Parents Upper Back / Shoulder Flexibility - Related to winged scapula?

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My six year old is having some upper body flexibility issues. I have read through all the old threads on here, and have talked to her coach for stretches to help. What is odd is that she has good lower body flexibility...I have heard that usually if a person is tight, they are tight everywhere. We do bridges against the wall daily, in addition to many different stretches on the shoulders. Anyways, I have noticed in the past month how much her shoulder blades stick out (winged scapula). I never would have though it would inhibit her flexibility but am now wondering if this had anything to do with it? And if anyone has any input or experience with this?
Hmm, where are her shoulders in regards to her hands during a bridge? Directly on top/vertical? Are they past her hands or not quite there?

The winged out shoulder blades is a posture thing. I don't think many 6yo would be mindful about their posture day to day.

Check out the "Posture Lady", Kris Merlo Robinson. She commonly presents at a lot of Gymnastics Congresses.

No, a person isn't necessarily tight everywhere. Some are tight in the hips or shoulders. Some have a lot of lower back flexibility. Some will good shoulder flexion but poor shoulder extension or vice versa. Shoulder flexion is raising arms up to ceiling opening the shoulder, shoulder extension is raising the arms behind the body.

Shoulder flexion example: Open shoulders in handstand.

Shoulder extension example: German hang at the bottom of a skin the cat, Manna.

As well, it seems shoulder sockets come in a variety of 3 base types according to Eric Cressey, who deals a lot with basbeball pitchers. Some are optimal for overhead movement, some are alright, and some just ain't ever gonna get it.
photo.jpg Here is a photo, this is after stretching 3x a day all of July until now. She can do a German hang, though not for long, I can check her shoulders in a handstand and take a picture too.
This looks like my DD's bridge. She is also tight in the shoulders and most other places. It is not true that people are tight everywhere, my DD has good middle splits!

We have been seeing a St. John neuromuscular therapist who has some interesting techniques for flexibility other than stretching the muscle involved directly. Also Lisa Howell of the Ballet Blog is a physiotherapist working with dancers who has some similar interesting flexibility techniques. Flexibility can be limited by nerves, fascia, tightness in other muscles and other factors.

We have found massage helps a lot with my DD's flexibility. You could try asking your DD where she is feeling the restriction in the bridge. Sometimes in a bridge there is actually tightness in the tummy area (abdominal muscles). Stretching the pecs can help, also massaging the pecs and upper arms in certain ways.

Someone here also mentioned that to bridge properly requires strength in the shoulder blade muscles. There is a simple exercise for that involving lying on your front and lifting arms up as high as you can (we do this one holding a broomstick). See this web page: Handstands: Part 2 | Apex Technical Corner
Thanks for your input. I'm starting to think we need to see a doctor. We have worked on the stretches recommended on the Apex, and she can now get her arms straight, which is great. She just moved up to preteam and I would like to know if she will ever have good flexibility...Have you noticed significant improvement in your dd's flexibility after she has been seeing the therapist? I worry how much this will hinder her in advancing.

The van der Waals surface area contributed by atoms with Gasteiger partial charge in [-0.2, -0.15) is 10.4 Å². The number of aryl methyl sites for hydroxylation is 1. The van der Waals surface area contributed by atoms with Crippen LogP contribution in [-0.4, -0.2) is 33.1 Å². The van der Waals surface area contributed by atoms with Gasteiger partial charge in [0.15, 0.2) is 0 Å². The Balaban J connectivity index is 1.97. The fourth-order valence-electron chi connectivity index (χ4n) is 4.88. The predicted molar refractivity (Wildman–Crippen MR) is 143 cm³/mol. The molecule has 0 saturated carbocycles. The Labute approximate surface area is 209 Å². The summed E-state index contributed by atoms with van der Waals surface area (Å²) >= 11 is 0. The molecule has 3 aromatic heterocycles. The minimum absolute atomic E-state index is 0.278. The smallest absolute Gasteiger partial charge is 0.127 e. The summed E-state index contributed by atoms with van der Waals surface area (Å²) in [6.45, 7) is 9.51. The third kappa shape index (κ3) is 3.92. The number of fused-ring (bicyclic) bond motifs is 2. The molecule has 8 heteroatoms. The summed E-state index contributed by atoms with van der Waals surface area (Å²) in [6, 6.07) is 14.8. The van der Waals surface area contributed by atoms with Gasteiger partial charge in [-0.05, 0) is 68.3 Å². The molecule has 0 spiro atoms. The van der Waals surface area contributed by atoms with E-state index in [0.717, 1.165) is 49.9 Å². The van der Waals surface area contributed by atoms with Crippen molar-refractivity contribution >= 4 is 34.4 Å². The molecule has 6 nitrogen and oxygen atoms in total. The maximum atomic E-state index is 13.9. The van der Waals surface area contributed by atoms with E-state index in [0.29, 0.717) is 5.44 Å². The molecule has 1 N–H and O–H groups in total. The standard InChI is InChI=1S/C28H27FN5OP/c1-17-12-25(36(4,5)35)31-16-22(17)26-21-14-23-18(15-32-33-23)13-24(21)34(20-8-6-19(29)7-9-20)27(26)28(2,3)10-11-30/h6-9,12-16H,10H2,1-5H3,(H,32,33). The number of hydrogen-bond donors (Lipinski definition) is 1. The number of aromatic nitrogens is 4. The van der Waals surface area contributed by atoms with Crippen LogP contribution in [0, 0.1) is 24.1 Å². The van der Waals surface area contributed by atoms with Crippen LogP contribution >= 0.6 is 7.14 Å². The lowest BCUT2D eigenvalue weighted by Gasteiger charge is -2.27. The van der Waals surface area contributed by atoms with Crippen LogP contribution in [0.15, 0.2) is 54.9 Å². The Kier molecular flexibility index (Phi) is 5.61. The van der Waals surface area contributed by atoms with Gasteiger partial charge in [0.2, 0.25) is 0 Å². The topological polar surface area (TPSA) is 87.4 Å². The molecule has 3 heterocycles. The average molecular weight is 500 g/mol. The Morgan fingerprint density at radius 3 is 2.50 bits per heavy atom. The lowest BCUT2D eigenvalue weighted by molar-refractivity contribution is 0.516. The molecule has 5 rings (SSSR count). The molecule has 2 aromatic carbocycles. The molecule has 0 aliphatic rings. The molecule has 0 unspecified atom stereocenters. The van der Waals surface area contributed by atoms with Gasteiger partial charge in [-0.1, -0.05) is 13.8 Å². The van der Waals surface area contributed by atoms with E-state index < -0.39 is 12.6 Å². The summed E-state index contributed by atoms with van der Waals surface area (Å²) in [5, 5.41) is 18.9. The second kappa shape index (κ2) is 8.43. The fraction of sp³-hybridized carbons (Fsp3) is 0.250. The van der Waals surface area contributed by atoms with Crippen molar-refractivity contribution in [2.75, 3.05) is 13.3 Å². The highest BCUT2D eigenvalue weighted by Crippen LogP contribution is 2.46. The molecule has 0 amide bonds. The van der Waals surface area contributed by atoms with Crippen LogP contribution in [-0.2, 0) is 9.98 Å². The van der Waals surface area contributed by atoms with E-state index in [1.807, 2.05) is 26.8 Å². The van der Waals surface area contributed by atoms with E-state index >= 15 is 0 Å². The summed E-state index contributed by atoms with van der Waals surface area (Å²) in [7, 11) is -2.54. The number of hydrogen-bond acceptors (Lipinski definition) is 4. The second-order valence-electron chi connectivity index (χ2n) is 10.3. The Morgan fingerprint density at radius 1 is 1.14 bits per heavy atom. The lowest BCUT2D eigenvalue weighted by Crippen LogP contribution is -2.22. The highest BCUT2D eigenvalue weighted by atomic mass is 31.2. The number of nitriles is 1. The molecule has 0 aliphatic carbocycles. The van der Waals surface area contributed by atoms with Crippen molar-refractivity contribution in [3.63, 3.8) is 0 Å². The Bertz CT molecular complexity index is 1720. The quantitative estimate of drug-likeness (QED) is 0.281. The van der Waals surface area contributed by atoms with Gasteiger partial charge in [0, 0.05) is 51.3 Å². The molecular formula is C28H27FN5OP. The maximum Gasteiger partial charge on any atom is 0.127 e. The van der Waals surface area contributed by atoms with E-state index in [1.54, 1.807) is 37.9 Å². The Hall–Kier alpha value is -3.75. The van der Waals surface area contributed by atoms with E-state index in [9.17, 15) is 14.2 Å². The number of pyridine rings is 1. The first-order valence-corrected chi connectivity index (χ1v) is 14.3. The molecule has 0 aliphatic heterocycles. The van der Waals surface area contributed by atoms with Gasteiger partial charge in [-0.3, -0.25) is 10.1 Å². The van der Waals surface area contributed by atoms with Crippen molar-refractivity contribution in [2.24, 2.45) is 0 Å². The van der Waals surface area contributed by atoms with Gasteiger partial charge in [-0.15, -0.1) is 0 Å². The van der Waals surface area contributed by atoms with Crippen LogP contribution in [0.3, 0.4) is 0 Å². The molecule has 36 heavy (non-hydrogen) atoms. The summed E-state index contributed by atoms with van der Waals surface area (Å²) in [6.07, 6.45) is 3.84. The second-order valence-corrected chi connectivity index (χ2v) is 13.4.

See a sports doctor if any.

Honestly, she is 6. It takes time.

Have her work her bridge with feet elevated to load the shoulders more. That's what needs to be stretched.

Loosening up the pecs will generally help with overhead flexibility.

Work stick/band/rope/belt pass throughs, wall slides, and perhaps shoulder external/internal rotation. Look up something called "Cuban presses". With a 6yo, I would have them do them unweighted and call them "scarecrows". If they tested for poor external/internal rotation perhaps holding a small weight like a ball or a 1 or 2lb weight plate. Think tiny pink DB. Honestly, I doubt it is very necessary to use that exercise and you can get by with the elevated bridges, pass throughs, and wall slides.
Have you noticed significant improvement in your dd's flexibility after she has been seeing the therapist? I worry how much this will hinder her in advancing.

Yes, we have had good results with the therapist, but it is something that we need to keep working at. I have the same worries about my DD. It took her a long time to get her bridge kickover. She can now do walkovers, but found them difficult to learn and she can't practice too many at a time or she starts to get a sore back. It is an ongoing issue, but at least this is helping. Bridges with feet raised are also good as it takes the strain off the lower back and you can really press into the shoulders.
Thanks BlairBob for your input. She did some cuban presses last night and liked them. Wall slides are good too, we do them a couple times a week. I actually set up an appointment with a pediatric orthopedist for next week, I think that is the right type of doctor to see.
She actually does has quite poor posture, which I never noticed before...but has been working on it, I have to remind her of it but hopefully the right muscles will start developing.
Nicki- that is good to hear it is working for your daughter. My daughter can do bridge kickovers but is still working on her back walkover. It just isn't as pretty as the other little girls.
Also, I wanted to tell you I watched a seminar on neural mobility by Lisa Howell and I was able to get my older daughter to slide down about 3 inches on her side splits simply by massage. AMAZING!!!!! Thanks for that!